### Belief systems[edit]

The beliefs held by players in Bayesian games can be approached more rigorously in PBE. A belief system is an assignment of probabilities to every node in the game such that the sum of probabilities in any information set is 1. The beliefs of a player are exactly those probabilities of the nodes in all the information sets at which that player has the move (a player belief might be specified as a function from the union of his information sets to [0,1]). A belief system is *consistent* for a given strategy profile if and only if the probability assigned by the system to every node is computed as the probability of that node being reached given the strategy profile, i.e. by Bayes' rule.

### Sequential rationality[edit]

The notion of sequential rationality is what determines the optimality of subsequent play in PBE. A strategy profile is sequentially rational at particular information set for a particular *belief system* if and only if the expected payoff of the player whose information set it is (i.e. who has the move at that information set) is maximal given the strategies played by all the other players. A strategy profile is sequentially rational for a particular belief system if it satisfies the above for every information set.

### Definition[edit]

A perfect Bayesian equilibrium is a strategy profile, and a belief system such that the strategies are sequentially rational given the belief system and the belief system is *consistent*, wherever possible, given the strategy profile.

It is necessary to stipulate the 'wherever possible' clause because some information sets might not be reached with the given strategy profile and hence Bayes' rule cannot be employed to calculate the probability at the nodes in those sets. Such information sets are said to be *off the equilibrium path*, and any beliefs can be assigned to them. Stronger notions of consistency further restrict the beliefs that can be assigned to off-equilibrium information sets to "reasonable" ones.

## Example[edit]

### Sheriff's Dilemma[edit]

A sheriff faces an armed suspect. Both must simultaneously decide whether to shoot the other or not.

The suspect can either be of type "criminal" or type "civilian". The sheriff has only one type. The suspect knows its type and the Sheriff's type, but the Sheriff does not know the suspect's type. Thus, there is incomplete information (because the suspect has private information), making it a Bayesian game. There is a probability *p* that the suspect is a criminal, and a probability *1-p* that the suspect is a civilian; both players are aware of this probability (common prior assumption, which allows us to convert this into a complete-information game with imperfect information).

The sheriff would rather defend himself and shoot if the suspect shoots, or not shoot if the suspect does not (even if the suspect is a criminal). The suspect would rather shoot if he is a criminal, even if the sheriff does not shoot, but would rather not shoot if he is a civilian, even if the sheriff shoots. Thus, the payoff matrix of this Normal-form game for both players depends on the type of the suspect. We assume that payoffs are given as follows:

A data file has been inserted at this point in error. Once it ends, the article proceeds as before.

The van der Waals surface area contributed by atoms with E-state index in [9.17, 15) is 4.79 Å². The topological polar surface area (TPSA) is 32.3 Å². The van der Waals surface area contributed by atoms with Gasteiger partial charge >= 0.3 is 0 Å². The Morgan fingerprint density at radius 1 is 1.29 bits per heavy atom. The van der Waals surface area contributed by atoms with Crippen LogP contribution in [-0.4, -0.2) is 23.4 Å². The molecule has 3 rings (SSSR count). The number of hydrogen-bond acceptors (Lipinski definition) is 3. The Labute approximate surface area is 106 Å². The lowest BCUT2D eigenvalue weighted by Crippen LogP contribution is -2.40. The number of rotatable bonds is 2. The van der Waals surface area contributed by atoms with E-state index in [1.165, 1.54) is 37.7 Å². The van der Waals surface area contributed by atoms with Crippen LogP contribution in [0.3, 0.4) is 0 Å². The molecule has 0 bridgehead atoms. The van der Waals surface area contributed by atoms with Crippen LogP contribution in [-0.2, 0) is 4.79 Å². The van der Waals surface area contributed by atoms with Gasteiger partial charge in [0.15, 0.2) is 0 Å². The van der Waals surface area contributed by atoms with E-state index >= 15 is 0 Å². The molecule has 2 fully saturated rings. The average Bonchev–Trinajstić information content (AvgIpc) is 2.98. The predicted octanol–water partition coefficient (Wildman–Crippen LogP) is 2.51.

Type = "Civilian" | Sheriff's action | ||
---|---|---|---|

Shoot | Not | ||

Suspect's action | Shoot | -3, -1 | -1, -2 |

Not | -2, -1 | 0, 0 |

Type = "Criminal" | Sheriff's action | ||
---|---|---|---|

Shoot | Not | ||

Suspect's action | Shoot | 0, 0 | 2, -2 |

Not | -2, -1 | -1,1 |

If both players are rational and both know that both players are rational and everything that is known by any player is known to be known by every player (i.e. player 1 knows player 2 knows that player 1 is rational and player 2 knows this, etc. *ad infinitum* – common knowledge), play in the game will be as follows according to perfect Bayesian equilibrium:^{[3]}^{[4]}

When the type is "civilian", the dominant strategy for the suspect is not to shoot, and when the type is "criminal", the dominant strategy for the suspect is to shoot; we can thus remove the alternative strictly dominated strategy. Given this, if the sheriff shoots, he will have a payoff of 0 with probability p and a payoff of -1 with probability 1-p, i.e. an expected payoff of p-1; if the sheriff does not shoot, he will have a payoff of -2 with probability p and a payoff of 0 with probability 1-p, i.e. an expected payoff of -2p. Thus, the Sheriff will always shoot if p-1 > -2p, i.e. when p > 1/3.

## See also[edit]

## References[edit]

**^**Harsanyi, John C., 1967/1968. "Games with Incomplete Information Played by Bayesian Players, I-III." Management Science 14 (3): 159-183 (Part I), 14 (5): 320-334 (Part II), 14 (7): 486-502 (Part III).**^**Albrecht, Stefano; Crandall, Jacob; Ramamoorthy, Subramanian (2016). "Belief and Truth in Hypothesised Behaviours".*Artificial Intelligence*.**235**: 63–94. arXiv:1507.07688 . doi:10.1016/j.artint.2016.02.004.**^**"Coursera".*Coursera*. Retrieved 2016-06-16.**^**Hu, Yuhuang; Loo, Chu Kiong (2014-03-17). "A Generalized Quantum-Inspired Decision Making Model for Intelligent Agent".*The Scientific World Journal*.**2014**. doi:10.1155/2014/240983. ISSN 1537-744X. PMC 3977121 . PMID 24778580.

## Further reading[edit]

- Gibbons, Robert (1992).
*Game Theory for Applied Economists*. Princeton University Press. pp. 144–52. - Levin, Jonathan (2002). "Games with Incomplete Information" (PDF). Retrieved 25 August 2016.